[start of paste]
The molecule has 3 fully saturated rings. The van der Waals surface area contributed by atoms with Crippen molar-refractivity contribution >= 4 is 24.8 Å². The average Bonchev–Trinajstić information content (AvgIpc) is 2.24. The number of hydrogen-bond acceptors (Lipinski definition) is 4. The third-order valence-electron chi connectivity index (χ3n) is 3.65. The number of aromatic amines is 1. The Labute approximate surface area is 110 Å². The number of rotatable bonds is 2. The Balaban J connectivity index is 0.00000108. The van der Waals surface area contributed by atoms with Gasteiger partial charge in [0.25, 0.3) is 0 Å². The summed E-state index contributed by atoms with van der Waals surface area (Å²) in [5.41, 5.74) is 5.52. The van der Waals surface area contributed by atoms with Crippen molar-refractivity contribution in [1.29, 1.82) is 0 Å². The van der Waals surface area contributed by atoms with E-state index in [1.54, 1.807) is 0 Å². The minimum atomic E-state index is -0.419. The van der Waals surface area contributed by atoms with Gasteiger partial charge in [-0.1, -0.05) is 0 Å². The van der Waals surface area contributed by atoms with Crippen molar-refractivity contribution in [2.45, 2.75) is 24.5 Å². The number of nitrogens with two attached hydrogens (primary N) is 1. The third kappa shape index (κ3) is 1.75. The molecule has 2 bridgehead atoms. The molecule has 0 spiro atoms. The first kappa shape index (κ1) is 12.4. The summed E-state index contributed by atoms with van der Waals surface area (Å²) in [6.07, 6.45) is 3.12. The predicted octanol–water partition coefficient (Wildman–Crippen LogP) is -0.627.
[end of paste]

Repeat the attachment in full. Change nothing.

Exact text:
The molecule has 3 fully saturated rings. The van der Waals surface area contributed by atoms with Crippen molar-refractivity contribution >= 4 is 24.8 Å². The average Bonchev–Trinajstić information content (AvgIpc) is 2.24. The number of hydrogen-bond acceptors (Lipinski definition) is 4. The third-order valence-electron chi connectivity index (χ3n) is 3.65. The number of aromatic amines is 1. The Labute approximate surface area is 110 Å². The number of rotatable bonds is 2. The Balaban J connectivity index is 0.00000108. The van der Waals surface area contributed by atoms with Gasteiger partial charge in [0.25, 0.3) is 0 Å². The summed E-state index contributed by atoms with van der Waals surface area (Å²) in [5.41, 5.74) is 5.52. The van der Waals surface area contributed by atoms with Crippen molar-refractivity contribution in [1.29, 1.82) is 0 Å². The van der Waals surface area contributed by atoms with E-state index in [1.54, 1.807) is 0 Å². The minimum atomic E-state index is -0.419. The van der Waals surface area contributed by atoms with Gasteiger partial charge in [-0.1, -0.05) is 0 Å². The van der Waals surface area contributed by atoms with Crippen molar-refractivity contribution in [2.45, 2.75) is 24.5 Å². The number of nitrogens with two attached hydrogens (primary N) is 1. The third kappa shape index (κ3) is 1.75. The molecule has 2 bridgehead atoms. The molecule has 0 spiro atoms. The first kappa shape index (κ1) is 12.4. The summed E-state index contributed by atoms with van der Waals surface area (Å²) in [6.07, 6.45) is 3.12. The predicted octanol–water partition coefficient (Wildman–Crippen LogP) is -0.627.